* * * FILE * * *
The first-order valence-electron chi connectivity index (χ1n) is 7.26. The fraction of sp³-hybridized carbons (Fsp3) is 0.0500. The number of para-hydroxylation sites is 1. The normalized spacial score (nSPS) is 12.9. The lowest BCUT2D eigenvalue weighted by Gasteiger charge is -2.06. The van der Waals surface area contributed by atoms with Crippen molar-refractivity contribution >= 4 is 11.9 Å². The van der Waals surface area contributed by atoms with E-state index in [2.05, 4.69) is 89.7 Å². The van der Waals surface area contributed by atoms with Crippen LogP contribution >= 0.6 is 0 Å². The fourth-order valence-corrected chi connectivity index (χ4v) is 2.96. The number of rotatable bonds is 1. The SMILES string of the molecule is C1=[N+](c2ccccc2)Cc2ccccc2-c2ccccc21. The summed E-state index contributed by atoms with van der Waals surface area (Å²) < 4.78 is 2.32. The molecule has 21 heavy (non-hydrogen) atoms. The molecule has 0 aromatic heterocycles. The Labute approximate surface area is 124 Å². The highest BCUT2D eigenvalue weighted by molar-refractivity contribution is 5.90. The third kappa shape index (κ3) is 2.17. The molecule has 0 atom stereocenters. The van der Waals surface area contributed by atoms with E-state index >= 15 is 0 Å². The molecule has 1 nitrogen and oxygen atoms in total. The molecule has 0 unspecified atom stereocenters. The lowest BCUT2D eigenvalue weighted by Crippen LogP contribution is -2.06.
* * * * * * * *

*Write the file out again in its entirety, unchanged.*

The first-order valence-electron chi connectivity index (χ1n) is 7.26. The fraction of sp³-hybridized carbons (Fsp3) is 0.0500. The number of para-hydroxylation sites is 1. The normalized spacial score (nSPS) is 12.9. The lowest BCUT2D eigenvalue weighted by Gasteiger charge is -2.06. The van der Waals surface area contributed by atoms with Crippen molar-refractivity contribution >= 4 is 11.9 Å². The van der Waals surface area contributed by atoms with E-state index in [2.05, 4.69) is 89.7 Å². The van der Waals surface area contributed by atoms with Crippen LogP contribution >= 0.6 is 0 Å². The fourth-order valence-corrected chi connectivity index (χ4v) is 2.96. The number of rotatable bonds is 1. The SMILES string of the molecule is C1=[N+](c2ccccc2)Cc2ccccc2-c2ccccc21. The summed E-state index contributed by atoms with van der Waals surface area (Å²) < 4.78 is 2.32. The molecule has 21 heavy (non-hydrogen) atoms. The molecule has 0 aromatic heterocycles. The Labute approximate surface area is 124 Å². The highest BCUT2D eigenvalue weighted by molar-refractivity contribution is 5.90. The third kappa shape index (κ3) is 2.17. The molecule has 0 atom stereocenters. The van der Waals surface area contributed by atoms with E-state index >= 15 is 0 Å². The molecule has 1 nitrogen and oxygen atoms in total. The molecule has 0 unspecified atom stereocenters. The lowest BCUT2D eigenvalue weighted by Crippen LogP contribution is -2.06.